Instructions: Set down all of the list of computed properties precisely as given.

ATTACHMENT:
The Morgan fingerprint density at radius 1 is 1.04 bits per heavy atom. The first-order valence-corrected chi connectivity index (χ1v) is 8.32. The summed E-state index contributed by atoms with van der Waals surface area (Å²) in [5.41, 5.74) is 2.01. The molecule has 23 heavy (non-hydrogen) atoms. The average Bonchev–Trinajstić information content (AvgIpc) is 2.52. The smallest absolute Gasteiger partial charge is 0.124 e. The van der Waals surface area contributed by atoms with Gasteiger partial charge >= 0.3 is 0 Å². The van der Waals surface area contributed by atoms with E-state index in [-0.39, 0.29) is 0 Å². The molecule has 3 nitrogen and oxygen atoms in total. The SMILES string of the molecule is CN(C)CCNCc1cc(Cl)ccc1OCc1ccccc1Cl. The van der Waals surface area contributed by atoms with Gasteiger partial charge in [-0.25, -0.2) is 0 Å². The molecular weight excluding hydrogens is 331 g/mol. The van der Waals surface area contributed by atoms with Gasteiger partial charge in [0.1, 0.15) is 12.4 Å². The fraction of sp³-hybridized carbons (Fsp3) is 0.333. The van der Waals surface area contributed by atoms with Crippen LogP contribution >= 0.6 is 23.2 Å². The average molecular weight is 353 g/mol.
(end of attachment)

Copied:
The Morgan fingerprint density at radius 1 is 1.04 bits per heavy atom. The first-order valence-corrected chi connectivity index (χ1v) is 8.32. The summed E-state index contributed by atoms with van der Waals surface area (Å²) in [5.41, 5.74) is 2.01. The molecule has 23 heavy (non-hydrogen) atoms. The average Bonchev–Trinajstić information content (AvgIpc) is 2.52. The smallest absolute Gasteiger partial charge is 0.124 e. The van der Waals surface area contributed by atoms with Gasteiger partial charge >= 0.3 is 0 Å². The van der Waals surface area contributed by atoms with E-state index in [-0.39, 0.29) is 0 Å². The molecule has 3 nitrogen and oxygen atoms in total. The SMILES string of the molecule is CN(C)CCNCc1cc(Cl)ccc1OCc1ccccc1Cl. The van der Waals surface area contributed by atoms with Gasteiger partial charge in [-0.25, -0.2) is 0 Å². The molecular weight excluding hydrogens is 331 g/mol. The van der Waals surface area contributed by atoms with Gasteiger partial charge in [0.1, 0.15) is 12.4 Å². The fraction of sp³-hybridized carbons (Fsp3) is 0.333. The van der Waals surface area contributed by atoms with Crippen LogP contribution >= 0.6 is 23.2 Å². The average molecular weight is 353 g/mol.